or (1.2)
2 2

where a1 , a2 , b1 , b2 are constants. The wave functions in the motion equation obtained
have 2(2j + 1)(2? + 1) components which corresponds to the number of the degrees
Reports on Mathematical Physics, 1975, 8, 1, P. 33–48.
Preprint ITP-121E, Institute of Theoretical Physics, Kiev, 1973, 19 p.
On the Poincar?-invariant equations for particles with variable spin and mass
e 287

of freedom of the system described. This means that the equations proposed do not
contain redundant components and hence do not lead to the well-known difficulties
[15, 18, 19].
For the construction of the equations the algebraic (nonspinor) approach developed
in [5, 11, 13, 16, 20] is used. The group-theoretical analysis of the equations is per-
formed not in terms of the Lorentz group O(1, 3) representations used traditionally but
in terms of the Poincar? group P (1, 3) ? O(1, 3) representations. This is stipulated by
e
the fact that only the invariants of the group P (1, 3) have distinct physical meaning.
2. Statement of the problem
We shall investigate the equations for a particle with variable spin and mass in
the form
??(t, x)
(2.1)
i = Hj? ?(t, x),
?t
where Hj? is the unknown operator function (the Hamiltonian of a particle) which
depends on the momenta and spin matrices, ? is the wave function which transforms
under the four-dimensional rotations and translations according to the reducible
representation of the group P (1, 3) and contains 2(2j + 1)(2? + 1) components. In the
previous paper [5] describing (up to unitary equivalence) all the Poincar?-invariant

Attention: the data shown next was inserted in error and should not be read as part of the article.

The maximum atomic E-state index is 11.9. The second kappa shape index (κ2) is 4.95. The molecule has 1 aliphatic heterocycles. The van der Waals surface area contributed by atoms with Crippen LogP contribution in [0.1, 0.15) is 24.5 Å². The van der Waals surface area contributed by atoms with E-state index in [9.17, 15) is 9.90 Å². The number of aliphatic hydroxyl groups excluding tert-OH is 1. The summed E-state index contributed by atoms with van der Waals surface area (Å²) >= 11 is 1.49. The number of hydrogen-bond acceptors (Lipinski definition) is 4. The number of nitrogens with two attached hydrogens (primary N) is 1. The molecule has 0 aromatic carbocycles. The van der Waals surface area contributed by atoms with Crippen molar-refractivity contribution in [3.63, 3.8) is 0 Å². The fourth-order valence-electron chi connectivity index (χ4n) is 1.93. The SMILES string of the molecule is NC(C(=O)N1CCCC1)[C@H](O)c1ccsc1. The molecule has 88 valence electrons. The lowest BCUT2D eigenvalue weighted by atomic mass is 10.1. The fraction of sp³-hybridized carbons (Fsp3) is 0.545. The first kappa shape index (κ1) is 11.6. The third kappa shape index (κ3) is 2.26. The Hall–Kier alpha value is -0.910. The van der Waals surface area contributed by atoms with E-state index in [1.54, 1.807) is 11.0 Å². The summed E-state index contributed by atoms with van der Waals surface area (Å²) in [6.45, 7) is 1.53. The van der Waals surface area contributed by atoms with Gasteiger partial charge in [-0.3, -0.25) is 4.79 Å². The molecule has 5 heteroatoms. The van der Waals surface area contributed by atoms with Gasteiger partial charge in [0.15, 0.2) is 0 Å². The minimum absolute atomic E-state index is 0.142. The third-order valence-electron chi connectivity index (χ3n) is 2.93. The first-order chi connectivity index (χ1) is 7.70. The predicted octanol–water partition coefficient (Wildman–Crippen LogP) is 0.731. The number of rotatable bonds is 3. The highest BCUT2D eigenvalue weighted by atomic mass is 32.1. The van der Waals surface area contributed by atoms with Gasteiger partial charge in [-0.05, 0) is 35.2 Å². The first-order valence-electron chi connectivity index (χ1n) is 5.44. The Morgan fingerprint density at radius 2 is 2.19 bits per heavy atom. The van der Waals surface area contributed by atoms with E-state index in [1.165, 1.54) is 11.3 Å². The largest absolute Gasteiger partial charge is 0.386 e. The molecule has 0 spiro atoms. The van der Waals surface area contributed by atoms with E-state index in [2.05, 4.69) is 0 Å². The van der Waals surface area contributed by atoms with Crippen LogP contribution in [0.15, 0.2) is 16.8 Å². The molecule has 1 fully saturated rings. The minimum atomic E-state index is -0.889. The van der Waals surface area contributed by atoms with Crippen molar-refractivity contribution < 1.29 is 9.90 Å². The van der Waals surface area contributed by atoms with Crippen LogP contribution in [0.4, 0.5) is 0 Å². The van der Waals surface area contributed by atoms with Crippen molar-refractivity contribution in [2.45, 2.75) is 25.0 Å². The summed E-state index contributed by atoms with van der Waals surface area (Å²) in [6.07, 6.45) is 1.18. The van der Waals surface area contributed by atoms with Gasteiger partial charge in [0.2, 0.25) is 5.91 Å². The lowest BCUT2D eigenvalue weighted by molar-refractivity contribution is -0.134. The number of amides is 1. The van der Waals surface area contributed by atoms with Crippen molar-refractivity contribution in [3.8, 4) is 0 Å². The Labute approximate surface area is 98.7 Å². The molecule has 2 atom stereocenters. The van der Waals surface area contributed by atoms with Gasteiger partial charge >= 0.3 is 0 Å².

e
equations of the form (2.1) for a particle with fixed mass m and fixed spin s we
imposed the conditions
Pµ P µ ?(t, x) = m2 ?(t, x); (2.2)
Wµ W µ ?(t, x) = m2 s(s + 1)?(t, x) (2.3)
on the solutions of equation (2,2), where Pµ is the energy-momentum operator on the
mass shell and Wµ is the Pauli–Lubansky vector. If the spin and mass of a particle
are not fixed, conditions (2.2), (2.3) should be omitted.
We resolve the problem of finding the Poincar?-invariant equations of the form (2.1)
e
using two different approaches. This is connected with the fact that the equations
obtained using the first approach may prove to be convenient in terms of quantum
mechanics and the equations derived in the second approach are useful in terms of
field theory.
In the first approach (I) the problem is reduced to the following: one has to find
I
all Hamiltonians Hj? such that the operators
?
Pa = pa = ?i
I I I
P0 = Hj? , ;
?xa
(2.4)
1
= xa pb ? xa pb + Sab , = tpa ? [xa , P0 ]+
I I I
Jab J0a
2
should satisfy the Poincar? algebra. The matrices Sab , have the following structure
e
?c
j 0 ?c
? 0
(2.5)
Sab = jc + ?c , jc = , ?c = ,
?c 0 ?c
?
0 j
where ?c and ?c are the (2j + 1)(2? + 1)-dimensional matrices satisfying the commu-
j ?
tation relations of the algebra O(4)
[?a , ?b ]? = i?c , [?a , ?b ]? = 0;
jj j [?a , ?b ]? = i?c ,
?? ? j?
288 W.I. Fushchych, A.G. Nikitin

(a, b, c) is the cycle (1, 2, 3),
?a = j(j + 1),
j2 ?2 (2.6)
?a = ? (? + 1).
In the second approach (II) the problem1 is formulated as follows: one has to find
II
all the Hamiltonians Hj? such that the operators
?
Pa = pa = ?i
II II II
P0 = Hj? , ;
?xa (2.7)
= xa pb ? xa pb + Sab , = tpa ?
II II II
Jab J0a xa P0 + i?3 S4a
should satisfy the Poincar? algebra.
e
Here
I 0
?a = ±?a , (2.8)
?3 = , S4a = ja + ?a ,
?I
0
I is the (2j + 1)(2? + 1)-dimensional unit matrix. In particular, when j = 0, ? = 1 ,
2
the operators (2.4) and (2.7) coincide, since